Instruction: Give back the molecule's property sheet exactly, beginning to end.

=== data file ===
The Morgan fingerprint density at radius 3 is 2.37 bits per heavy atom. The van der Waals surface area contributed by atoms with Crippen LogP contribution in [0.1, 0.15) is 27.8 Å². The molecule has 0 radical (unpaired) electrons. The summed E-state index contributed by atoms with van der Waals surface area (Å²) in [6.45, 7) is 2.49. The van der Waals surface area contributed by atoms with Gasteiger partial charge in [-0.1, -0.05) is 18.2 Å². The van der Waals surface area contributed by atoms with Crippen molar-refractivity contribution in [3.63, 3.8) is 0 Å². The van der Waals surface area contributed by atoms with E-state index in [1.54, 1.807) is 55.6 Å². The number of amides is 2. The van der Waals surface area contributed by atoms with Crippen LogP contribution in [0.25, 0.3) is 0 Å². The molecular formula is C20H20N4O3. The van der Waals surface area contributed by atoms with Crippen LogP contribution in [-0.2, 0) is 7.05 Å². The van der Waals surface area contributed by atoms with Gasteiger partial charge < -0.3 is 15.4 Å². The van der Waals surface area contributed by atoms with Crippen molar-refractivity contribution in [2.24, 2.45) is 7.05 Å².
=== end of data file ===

The Morgan fingerprint density at radius 3 is 2.37 bits per heavy atom. The van der Waals surface area contributed by atoms with Crippen LogP contribution in [0.1, 0.15) is 27.8 Å². The molecule has 0 radical (unpaired) electrons. The summed E-state index contributed by atoms with van der Waals surface area (Å²) in [6.45, 7) is 2.49. The van der Waals surface area contributed by atoms with Gasteiger partial charge in [-0.1, -0.05) is 18.2 Å². The van der Waals surface area contributed by atoms with Crippen molar-refractivity contribution in [3.63, 3.8) is 0 Å². The van der Waals surface area contributed by atoms with E-state index in [1.54, 1.807) is 55.6 Å². The number of amides is 2. The van der Waals surface area contributed by atoms with Crippen LogP contribution in [0.25, 0.3) is 0 Å². The molecular formula is C20H20N4O3. The van der Waals surface area contributed by atoms with Crippen LogP contribution in [-0.2, 0) is 7.05 Å². The van der Waals surface area contributed by atoms with Gasteiger partial charge < -0.3 is 15.4 Å². The van der Waals surface area contributed by atoms with Crippen molar-refractivity contribution in [2.24, 2.45) is 7.05 Å².